I need to provide store's clients with a tool to check the status of their repair orders.
The clients don't have a user or password. They are only a record in the database. Yet I need to give them a way to log in to the webpage and check their status (ready or not). Forcing then to register is not an option.

I came up with this idea:

  • The user is asked for their email address.
  • The system checks if this email is registered in the database, generates a hash, and emails a special URL with the hash.
  • The user checks the email and goes to this URL.
  • When the system gets a request to the special address, it checks if the hash is in the database and retrieves the user_id.
  • If it's present, voila! "Hello John Doe. Your order #3454364 is ready for pickup"

The hash generation algorithm would be:


The hash/password is salted and Bcrypt(ed) in the server. I could add a timeout where the hash is only valid for 1 day or something.

Is there something horribly wrong with this idea?

What work factor should I use for Bcrypt? It seems that the general idea is to increase the number until it takes ~1 second.

I like the output of MySQL's PASSWORD for the hash generation because it's very URL friendly. But that's really the only reason. Any other suggestions?

  • 1
    If you already have the user's email address, why not just e-mail the user as soon as the order is completed?
    – Lie Ryan
    Commented Dec 13, 2016 at 10:03

2 Answers 2


The idea itself is fine; your users are performing non-critical actions using a special URL. However, there are two things that could go wrong here:

  • Your identifier is SUBSTRING(PASSWORD(UUID()), 2), the problem is that UUID() isn't very reliable to generate unpredictable and unguessable identifiers.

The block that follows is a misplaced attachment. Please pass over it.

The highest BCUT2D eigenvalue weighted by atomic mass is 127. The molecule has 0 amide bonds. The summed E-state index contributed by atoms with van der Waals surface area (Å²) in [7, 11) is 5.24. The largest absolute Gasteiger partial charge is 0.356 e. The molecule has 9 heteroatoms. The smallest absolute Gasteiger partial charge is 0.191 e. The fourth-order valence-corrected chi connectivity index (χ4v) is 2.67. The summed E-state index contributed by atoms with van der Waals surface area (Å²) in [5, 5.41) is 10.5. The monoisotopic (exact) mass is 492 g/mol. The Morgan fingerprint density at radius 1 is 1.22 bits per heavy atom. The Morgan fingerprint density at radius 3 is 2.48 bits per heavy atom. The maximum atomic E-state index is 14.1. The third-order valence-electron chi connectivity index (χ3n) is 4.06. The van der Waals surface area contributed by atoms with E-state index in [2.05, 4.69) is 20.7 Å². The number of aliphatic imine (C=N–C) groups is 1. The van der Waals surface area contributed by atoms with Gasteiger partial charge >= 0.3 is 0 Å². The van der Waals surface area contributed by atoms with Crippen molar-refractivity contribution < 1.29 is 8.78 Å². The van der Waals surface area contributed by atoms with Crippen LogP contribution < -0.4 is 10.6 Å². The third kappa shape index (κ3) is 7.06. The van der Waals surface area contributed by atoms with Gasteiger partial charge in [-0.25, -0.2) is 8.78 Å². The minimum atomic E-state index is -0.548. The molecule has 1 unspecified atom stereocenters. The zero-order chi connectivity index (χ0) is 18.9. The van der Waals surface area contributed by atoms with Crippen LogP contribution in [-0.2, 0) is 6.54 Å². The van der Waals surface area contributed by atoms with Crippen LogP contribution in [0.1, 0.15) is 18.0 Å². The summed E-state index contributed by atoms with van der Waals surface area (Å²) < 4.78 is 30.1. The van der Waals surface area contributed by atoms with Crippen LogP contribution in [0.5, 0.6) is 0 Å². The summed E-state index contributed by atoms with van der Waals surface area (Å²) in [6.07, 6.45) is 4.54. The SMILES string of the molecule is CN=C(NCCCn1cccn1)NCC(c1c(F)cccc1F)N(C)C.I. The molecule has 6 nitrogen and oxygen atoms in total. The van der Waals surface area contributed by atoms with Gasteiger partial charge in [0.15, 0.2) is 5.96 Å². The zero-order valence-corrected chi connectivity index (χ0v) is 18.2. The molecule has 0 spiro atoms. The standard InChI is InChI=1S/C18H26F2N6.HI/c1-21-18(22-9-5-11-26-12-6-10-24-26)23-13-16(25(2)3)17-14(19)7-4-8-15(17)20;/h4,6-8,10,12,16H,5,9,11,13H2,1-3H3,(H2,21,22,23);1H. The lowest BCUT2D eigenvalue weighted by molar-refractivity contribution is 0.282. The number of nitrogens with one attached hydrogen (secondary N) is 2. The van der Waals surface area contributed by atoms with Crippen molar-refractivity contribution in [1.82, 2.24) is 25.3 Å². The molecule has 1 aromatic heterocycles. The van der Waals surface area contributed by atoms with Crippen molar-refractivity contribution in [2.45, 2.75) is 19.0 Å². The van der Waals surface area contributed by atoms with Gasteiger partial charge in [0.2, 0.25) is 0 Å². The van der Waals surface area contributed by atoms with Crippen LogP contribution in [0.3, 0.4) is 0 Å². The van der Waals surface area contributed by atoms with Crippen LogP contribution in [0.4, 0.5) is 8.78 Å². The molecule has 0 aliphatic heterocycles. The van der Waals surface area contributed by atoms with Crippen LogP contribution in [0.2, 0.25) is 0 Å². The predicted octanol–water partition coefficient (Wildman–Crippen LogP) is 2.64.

WARNING: Although UUID() values are intended to be unique, they are not necessarily unguessable or unpredictable. If unpredictability is required, UUID values should be generated some other way.

    It's far better to generate random identifiers based on the output of /dev/urandom.

  • By not using SSL (HTTPS), the unique identifier will be transmitted in plaintext (and the order status for that matter), and thus it will be exposed for anybody sniffing your client's connection.

But all in all, I say it's a pretty good solution for your purpose.

  • 1
    I like the output of MySQL's PASSWORD for the hash generation because it's very url friendly (and uuid because RANDOM is anything but random). But that's really the only reason. Any other url friendly suggestion? (no need to be mysql based) Commented May 18, 2013 at 21:01
  • 1
    @TheDisintegrator It's already there in the second link. It's what Etsy are using for their password reset URLs.
    – Adi
    Commented May 19, 2013 at 0:27

For the level of security that your service sounds like it requires, I'd say that this sounds like a reasonable solution.

The risks are that someone will intercept a link and get access to the customers information, so you should make sure that access to the status page is encrypted via SSL.

For the timeout you could either go with the approach that you've got (time-based) which seems reasonable under the circumstances, or you could set each hash to only be used once (i.e. the hash needs to be re-created each time the customer uses it)

An alternative that I've seen used for this kind of system which is somewhat less secure but easier for customers to use, is to request information about the order (e.g. Order ID, customer surname, customer postal code). This gets rid of the e-mail step, but is susceptible to a brute-force attack.

How secure you want it largely depends on how sensitive the information is and how annoyed the customers would be if someone else gets access to it.

  • 1
    The information is not really sensitive. But I don't want to see this broken at all. Commented May 18, 2013 at 21:04
  • @TheDisintegrator You also want SSL to prevent tampering, not just to ensure confidentiality. It would not be great for a client to get phished ("Log in with Facebook" to see your order status) or run a malware script injected into your URL. Commented May 30 at 16:05

You must log in to answer this question.

Not the answer you're looking for? Browse other questions tagged .